AUTOMATIC RESTORATION OF FIREARM RIGHTS IN MICHIGAN WILL NOT PREVENT FEDERAL PROSECUTION FOR POSSESSION OF A FIREARM.
The best path to restoring normal gun rights is for the Petitioner to expunge the felony conviction. In order to do this, the Petitioner must qualify under MCL 780.621. If the convicting court agrees to expunge the felony conviction, an order will be sent to the Michigan State Police. When the Petitioner’s National Crime Information Center (NCIC) record will be updated is not clear. It may be necessary for the Petitioner to open a voluntary appeal file to receive a Unique Personal Identification Number (UPIN). Read about a VAF here. Once the Petitioner has a UPIN, he/she may walk into a Federal Firearms License (FFL) dealer and purchase a firearm using the UPIN.
Two or More Felony Convictions For a Specified Felony.
In this fact pattern, the Petitioner has two convictions for Felonious assault, MCL 780.82, a crime that has a maximum potential sentence of 4 years. The current version of MCL 780.621 permits the expungement of a conviction where the petition has one felony conviction and two misdemeanor convictions. As a result, this Petitioner may not expunge his/her conviction, and the only remedy is to restore the Petitioner’s Michigan gun rights under MCL 28.424. As discussed above, that means if the Petitioner’s Michigan gun rights are restored, the federal statute would still be applicable, so the only way to forgo violating 18 U.S. Code § 922(g)(1) is to use an antique firearm and/or black powder firearm.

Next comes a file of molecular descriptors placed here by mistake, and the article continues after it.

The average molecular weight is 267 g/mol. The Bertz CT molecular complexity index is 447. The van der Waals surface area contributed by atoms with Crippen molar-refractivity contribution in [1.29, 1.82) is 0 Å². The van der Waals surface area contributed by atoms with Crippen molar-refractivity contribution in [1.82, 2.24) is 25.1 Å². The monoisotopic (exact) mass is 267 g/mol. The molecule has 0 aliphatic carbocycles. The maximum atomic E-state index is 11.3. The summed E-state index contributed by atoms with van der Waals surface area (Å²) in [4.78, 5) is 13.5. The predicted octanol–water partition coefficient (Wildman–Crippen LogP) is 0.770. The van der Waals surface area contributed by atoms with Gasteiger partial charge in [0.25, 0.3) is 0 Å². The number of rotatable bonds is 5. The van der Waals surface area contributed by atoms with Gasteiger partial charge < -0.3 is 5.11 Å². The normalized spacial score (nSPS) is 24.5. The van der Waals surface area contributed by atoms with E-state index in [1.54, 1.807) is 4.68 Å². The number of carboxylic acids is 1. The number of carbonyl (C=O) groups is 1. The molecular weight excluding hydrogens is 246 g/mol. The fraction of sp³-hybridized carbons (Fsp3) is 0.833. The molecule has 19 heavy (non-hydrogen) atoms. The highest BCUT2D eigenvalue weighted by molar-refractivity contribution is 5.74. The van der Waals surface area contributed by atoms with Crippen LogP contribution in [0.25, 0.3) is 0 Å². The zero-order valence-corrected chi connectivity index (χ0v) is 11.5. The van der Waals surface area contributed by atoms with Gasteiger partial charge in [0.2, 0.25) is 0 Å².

Two misdemeanor convictions, one of which is for misdemeanor domestic violence under Michigan law.
In this fact pattern, the Petitioner would retain their Michigan gun rights because a Domestic Violence conviction does not trigger MCL 750.224f. However, 18 U.S. Code § 922(g)(9) states: (g) It shall be unlawful for any person— (9) who has been convicted in any court of a misdemeanor crime of domestic violence . . .
18 U.S. Code § 921 (33) (B) (i) A person shall not be considered to have been convicted of such an offense for purposes of this chapter, unless— (ii) A person shall not be considered to have been convicted of such an offense for purposes of this chapter if the conviction has been expunged or set aside, or is an offense for which the person has been pardoned or has had civil rights restored (if the law of the applicable jurisdiction provides for the loss of civil rights under such an offense) unless the pardon, expungement, or restoration of civil rights expressly provides that the person may not ship, transport, possess, or receive firearms.